Date Archives September 2014


Our one year anniversary fell on a gorgeous day, so we decided to make the most of it and drive to Crystal Mountain and take their gondolas up to the summit for what they call the best view of Mount Rainier. We’ve been having a lot of problems with teens (and young adults) dealing and doing drugs and partying in the lot area behind our house–over the summer, I’d been telling everyone I saw back there that they needed to go somewhere else, and the reaction has been about what you’d expect: a couple of apologies, a few “old nosy bitch” remarks and that’s been that. But our neighbor has also been telling people they can’t be back there any longer, going a step further and telling them that if he saw them again, he’d take their pictures and call the police, and things have started to escalate. Our house has been egged. A package was taken from our doorstep, ripped open, the contents mutilated and scattered through our front and back yards, in broad daylight. The very next day, the day before our anniversary, someone started a fire behind the neighbor’s house, also in broad daylight. So when we left for our daytrip, we were both more than a little anxious that something would happen while we were gone, and we both began pointing out houses for sale further and further in the boonies (“A two hour commute each way isn’t so bad, is it? Plus we could have horses! I find the scent of manure really quite invigorating.”) Thankfully, nothing happened that day and with any luck, this entire thing will blow over. There are some killer houses for sale with amazing views out there, though, if we can ever figure out a way around the commute issue.

Is this the fabled double-decker outhouse?!

You’re wrong, Bill Speidel. You CAN eat Mount Rainier.

When we bought our tickets for the gondola ride, the ticket-seller asked if we planned on eating at the restaurant at the top of the mountain, The Summit House. When we replied in the affirmative, she said that since we didn’t have reservations, it’s unlikely that we’d be able to eat there, and if they could fit us in their schedule, it would be a two to three hour wait, but we were welcome to buy snacks in their gift shop and take them up to the top with us. We took one look at their dusty Cheetos and decided we’d take our chances on the top of the mountain. I don’t know where the two to three hour figure came from, but The Summit House was able to seat us immediately on their patio, at what I would consider the best seat in the house. When you have such gorgeous views all around you, why would you want to sit indoors? The food there is expensive, which has everything to do with the location and the view and not the quality. Which isn’t to say it’s bad: just overpriced. My watermelon salad was refreshing and delicious, Jason enjoyed whatever the hell it was that he ordered, and the only regret came in the $10 mixed drink we both ordered: their “house squeezed lemonade with vodka”. On a sunny late summer day on a patio, how could that fail to be amazing? I’ll tell you: when the “lemonade” turns out to be two shreds of lemon flesh in a glass of water. I would swear on my life there was no vodka in that glass. Just water with a hint of lemon. It tasted like disappointment in a plastic cup.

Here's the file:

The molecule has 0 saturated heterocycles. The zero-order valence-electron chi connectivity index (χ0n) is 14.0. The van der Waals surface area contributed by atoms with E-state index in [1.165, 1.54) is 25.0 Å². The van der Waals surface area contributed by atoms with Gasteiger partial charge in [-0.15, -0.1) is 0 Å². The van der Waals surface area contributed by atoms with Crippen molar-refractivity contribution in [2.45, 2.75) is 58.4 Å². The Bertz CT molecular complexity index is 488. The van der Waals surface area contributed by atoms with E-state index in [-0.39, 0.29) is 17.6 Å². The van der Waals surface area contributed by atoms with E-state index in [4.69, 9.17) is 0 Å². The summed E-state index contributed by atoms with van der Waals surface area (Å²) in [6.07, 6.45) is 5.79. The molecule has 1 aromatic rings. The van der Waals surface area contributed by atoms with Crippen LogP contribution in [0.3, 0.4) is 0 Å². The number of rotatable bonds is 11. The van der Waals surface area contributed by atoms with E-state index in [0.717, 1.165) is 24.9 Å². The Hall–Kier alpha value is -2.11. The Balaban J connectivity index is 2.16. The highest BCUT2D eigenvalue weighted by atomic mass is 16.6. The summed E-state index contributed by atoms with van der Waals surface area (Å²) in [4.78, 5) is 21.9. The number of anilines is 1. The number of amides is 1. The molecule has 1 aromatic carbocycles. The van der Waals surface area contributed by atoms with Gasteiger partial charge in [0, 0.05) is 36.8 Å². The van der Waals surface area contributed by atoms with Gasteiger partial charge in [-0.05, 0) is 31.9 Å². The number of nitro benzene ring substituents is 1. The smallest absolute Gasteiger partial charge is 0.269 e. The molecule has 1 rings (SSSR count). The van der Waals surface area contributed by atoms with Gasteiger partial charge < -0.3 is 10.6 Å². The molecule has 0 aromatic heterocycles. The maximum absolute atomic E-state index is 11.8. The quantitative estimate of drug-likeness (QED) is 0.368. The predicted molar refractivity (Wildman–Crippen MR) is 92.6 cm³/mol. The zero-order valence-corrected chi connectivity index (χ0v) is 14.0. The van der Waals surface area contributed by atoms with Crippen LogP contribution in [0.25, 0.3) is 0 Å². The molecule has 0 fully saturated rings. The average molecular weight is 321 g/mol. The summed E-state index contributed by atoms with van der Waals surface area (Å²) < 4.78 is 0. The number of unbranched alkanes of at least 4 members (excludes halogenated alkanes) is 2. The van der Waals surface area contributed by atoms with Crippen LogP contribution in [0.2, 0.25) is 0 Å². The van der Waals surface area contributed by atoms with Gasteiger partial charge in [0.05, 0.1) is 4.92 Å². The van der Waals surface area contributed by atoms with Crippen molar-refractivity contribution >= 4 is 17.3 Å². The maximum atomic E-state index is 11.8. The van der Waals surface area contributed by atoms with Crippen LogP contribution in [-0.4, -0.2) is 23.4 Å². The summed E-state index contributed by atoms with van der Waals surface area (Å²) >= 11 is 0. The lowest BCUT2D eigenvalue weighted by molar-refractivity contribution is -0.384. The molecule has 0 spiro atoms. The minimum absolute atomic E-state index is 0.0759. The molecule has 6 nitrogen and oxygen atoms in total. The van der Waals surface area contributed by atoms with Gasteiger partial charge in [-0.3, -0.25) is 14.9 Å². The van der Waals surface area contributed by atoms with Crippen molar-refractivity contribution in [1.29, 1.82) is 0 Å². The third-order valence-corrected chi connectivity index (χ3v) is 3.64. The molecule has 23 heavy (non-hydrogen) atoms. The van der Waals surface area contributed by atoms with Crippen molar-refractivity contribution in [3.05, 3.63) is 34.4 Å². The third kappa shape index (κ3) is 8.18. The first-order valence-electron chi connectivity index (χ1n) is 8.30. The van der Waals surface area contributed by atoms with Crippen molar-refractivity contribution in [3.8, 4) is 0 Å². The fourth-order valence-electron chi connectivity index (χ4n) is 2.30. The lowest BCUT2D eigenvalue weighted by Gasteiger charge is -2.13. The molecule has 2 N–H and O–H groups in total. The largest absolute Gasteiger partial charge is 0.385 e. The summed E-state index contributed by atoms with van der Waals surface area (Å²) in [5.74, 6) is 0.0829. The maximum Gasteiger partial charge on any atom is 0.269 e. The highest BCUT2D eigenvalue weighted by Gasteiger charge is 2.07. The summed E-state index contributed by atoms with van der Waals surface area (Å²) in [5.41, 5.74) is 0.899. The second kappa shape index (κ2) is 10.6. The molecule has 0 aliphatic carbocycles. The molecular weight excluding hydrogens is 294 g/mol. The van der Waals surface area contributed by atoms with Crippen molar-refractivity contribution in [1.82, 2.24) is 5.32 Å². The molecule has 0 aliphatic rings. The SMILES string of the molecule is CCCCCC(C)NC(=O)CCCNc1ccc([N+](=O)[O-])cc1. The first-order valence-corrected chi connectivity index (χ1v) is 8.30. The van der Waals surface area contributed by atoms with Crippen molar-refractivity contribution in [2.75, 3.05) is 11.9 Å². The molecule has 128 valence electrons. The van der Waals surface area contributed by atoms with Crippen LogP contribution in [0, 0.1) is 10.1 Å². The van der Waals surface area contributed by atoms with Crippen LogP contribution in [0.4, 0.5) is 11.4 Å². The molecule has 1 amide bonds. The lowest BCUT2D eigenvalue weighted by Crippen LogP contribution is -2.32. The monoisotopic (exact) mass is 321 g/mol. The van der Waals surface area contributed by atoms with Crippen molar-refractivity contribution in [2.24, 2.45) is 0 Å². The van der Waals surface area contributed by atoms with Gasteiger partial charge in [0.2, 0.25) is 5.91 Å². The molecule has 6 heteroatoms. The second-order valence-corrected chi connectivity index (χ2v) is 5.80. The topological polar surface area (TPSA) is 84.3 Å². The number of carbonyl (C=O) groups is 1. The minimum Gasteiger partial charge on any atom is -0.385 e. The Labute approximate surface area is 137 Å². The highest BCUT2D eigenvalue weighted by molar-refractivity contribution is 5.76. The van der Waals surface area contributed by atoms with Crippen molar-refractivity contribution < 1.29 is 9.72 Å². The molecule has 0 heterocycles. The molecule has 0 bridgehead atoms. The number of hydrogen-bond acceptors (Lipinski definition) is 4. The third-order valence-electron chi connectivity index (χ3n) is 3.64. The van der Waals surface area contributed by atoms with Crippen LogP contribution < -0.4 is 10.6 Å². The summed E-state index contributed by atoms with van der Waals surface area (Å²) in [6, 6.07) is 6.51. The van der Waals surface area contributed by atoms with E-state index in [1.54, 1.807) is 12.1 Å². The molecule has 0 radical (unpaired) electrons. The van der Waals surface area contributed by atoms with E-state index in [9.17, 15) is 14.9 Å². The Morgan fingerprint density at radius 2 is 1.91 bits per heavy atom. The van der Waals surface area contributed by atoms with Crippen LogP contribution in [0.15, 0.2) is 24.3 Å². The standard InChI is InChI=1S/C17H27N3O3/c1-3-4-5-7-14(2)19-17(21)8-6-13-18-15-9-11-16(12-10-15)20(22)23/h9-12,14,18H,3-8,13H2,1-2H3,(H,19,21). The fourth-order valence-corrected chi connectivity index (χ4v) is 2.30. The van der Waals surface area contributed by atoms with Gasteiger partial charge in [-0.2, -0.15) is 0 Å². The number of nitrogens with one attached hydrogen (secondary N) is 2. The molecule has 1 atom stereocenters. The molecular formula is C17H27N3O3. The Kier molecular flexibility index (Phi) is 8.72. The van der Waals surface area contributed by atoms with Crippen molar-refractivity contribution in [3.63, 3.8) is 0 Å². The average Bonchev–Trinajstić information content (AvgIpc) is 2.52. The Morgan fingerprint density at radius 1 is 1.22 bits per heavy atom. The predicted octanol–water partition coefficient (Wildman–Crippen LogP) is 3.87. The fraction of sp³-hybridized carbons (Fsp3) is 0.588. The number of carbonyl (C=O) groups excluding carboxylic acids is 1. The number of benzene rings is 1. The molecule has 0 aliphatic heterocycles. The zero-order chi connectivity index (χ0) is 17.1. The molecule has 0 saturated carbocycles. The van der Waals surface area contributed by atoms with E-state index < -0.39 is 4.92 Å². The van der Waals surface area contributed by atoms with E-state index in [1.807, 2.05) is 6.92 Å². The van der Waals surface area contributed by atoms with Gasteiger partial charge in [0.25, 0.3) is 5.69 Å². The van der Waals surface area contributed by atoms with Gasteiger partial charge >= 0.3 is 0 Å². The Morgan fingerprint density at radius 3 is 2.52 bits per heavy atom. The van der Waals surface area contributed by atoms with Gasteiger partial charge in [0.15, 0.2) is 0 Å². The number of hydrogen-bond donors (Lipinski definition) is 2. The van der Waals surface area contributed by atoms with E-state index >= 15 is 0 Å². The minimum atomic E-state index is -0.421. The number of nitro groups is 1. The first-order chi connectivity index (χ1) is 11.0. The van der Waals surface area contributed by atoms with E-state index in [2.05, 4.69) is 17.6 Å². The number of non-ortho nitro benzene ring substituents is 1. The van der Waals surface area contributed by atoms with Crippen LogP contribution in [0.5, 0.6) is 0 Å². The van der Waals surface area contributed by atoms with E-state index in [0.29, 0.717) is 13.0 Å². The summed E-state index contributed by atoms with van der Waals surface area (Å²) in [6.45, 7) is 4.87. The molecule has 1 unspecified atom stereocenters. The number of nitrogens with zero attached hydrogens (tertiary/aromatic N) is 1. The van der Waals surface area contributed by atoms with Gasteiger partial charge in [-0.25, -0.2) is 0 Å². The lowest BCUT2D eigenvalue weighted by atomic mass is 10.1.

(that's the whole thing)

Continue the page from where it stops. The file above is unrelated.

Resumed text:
What a cheeky little bugger!

Pinkies out, though. They’re not total animals.

After lunch, we lounged around in the chairs provided outside the patio and watched nature while taking in the view. The nature-watching namely involved a couple of fat friendly chipmunks we named Chubbs and Chubbs II. Sure, there were other, slimmer, more nervous chipmunks there, but Chubbs and Chubbs II were much more interesting companions. While ordinary chipmunks are concerned about their personal space above all, Chubbs and Chubbs II only care about three things: if you have food, if you’re willing to share, and if you have any more.